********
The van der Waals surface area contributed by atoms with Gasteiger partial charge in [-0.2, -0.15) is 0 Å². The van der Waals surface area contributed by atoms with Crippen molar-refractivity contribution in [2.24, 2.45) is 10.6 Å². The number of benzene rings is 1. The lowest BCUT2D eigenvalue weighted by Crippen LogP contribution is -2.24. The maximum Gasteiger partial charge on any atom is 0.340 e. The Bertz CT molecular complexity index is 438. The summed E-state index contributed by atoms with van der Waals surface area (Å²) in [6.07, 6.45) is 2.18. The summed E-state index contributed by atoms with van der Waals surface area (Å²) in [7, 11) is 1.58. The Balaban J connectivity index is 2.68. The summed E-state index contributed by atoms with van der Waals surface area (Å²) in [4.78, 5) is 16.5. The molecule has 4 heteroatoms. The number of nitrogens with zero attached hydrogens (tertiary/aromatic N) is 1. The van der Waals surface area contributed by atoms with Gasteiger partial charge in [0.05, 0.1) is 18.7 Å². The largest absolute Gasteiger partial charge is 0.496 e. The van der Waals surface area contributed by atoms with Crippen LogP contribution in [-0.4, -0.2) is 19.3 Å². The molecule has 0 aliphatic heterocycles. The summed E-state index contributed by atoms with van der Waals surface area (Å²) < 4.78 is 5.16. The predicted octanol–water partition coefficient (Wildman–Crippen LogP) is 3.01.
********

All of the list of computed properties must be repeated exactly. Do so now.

The van der Waals surface area contributed by atoms with Gasteiger partial charge in [-0.2, -0.15) is 0 Å². The van der Waals surface area contributed by atoms with Crippen molar-refractivity contribution in [2.24, 2.45) is 10.6 Å². The number of benzene rings is 1. The lowest BCUT2D eigenvalue weighted by Crippen LogP contribution is -2.24. The maximum Gasteiger partial charge on any atom is 0.340 e. The Bertz CT molecular complexity index is 438. The summed E-state index contributed by atoms with van der Waals surface area (Å²) in [6.07, 6.45) is 2.18. The summed E-state index contributed by atoms with van der Waals surface area (Å²) in [7, 11) is 1.58. The Balaban J connectivity index is 2.68. The summed E-state index contributed by atoms with van der Waals surface area (Å²) in [4.78, 5) is 16.5. The molecule has 4 heteroatoms. The number of nitrogens with zero attached hydrogens (tertiary/aromatic N) is 1. The van der Waals surface area contributed by atoms with Gasteiger partial charge in [0.05, 0.1) is 18.7 Å². The largest absolute Gasteiger partial charge is 0.496 e. The van der Waals surface area contributed by atoms with Crippen LogP contribution in [-0.4, -0.2) is 19.3 Å². The molecule has 0 aliphatic heterocycles. The summed E-state index contributed by atoms with van der Waals surface area (Å²) < 4.78 is 5.16. The predicted octanol–water partition coefficient (Wildman–Crippen LogP) is 3.01.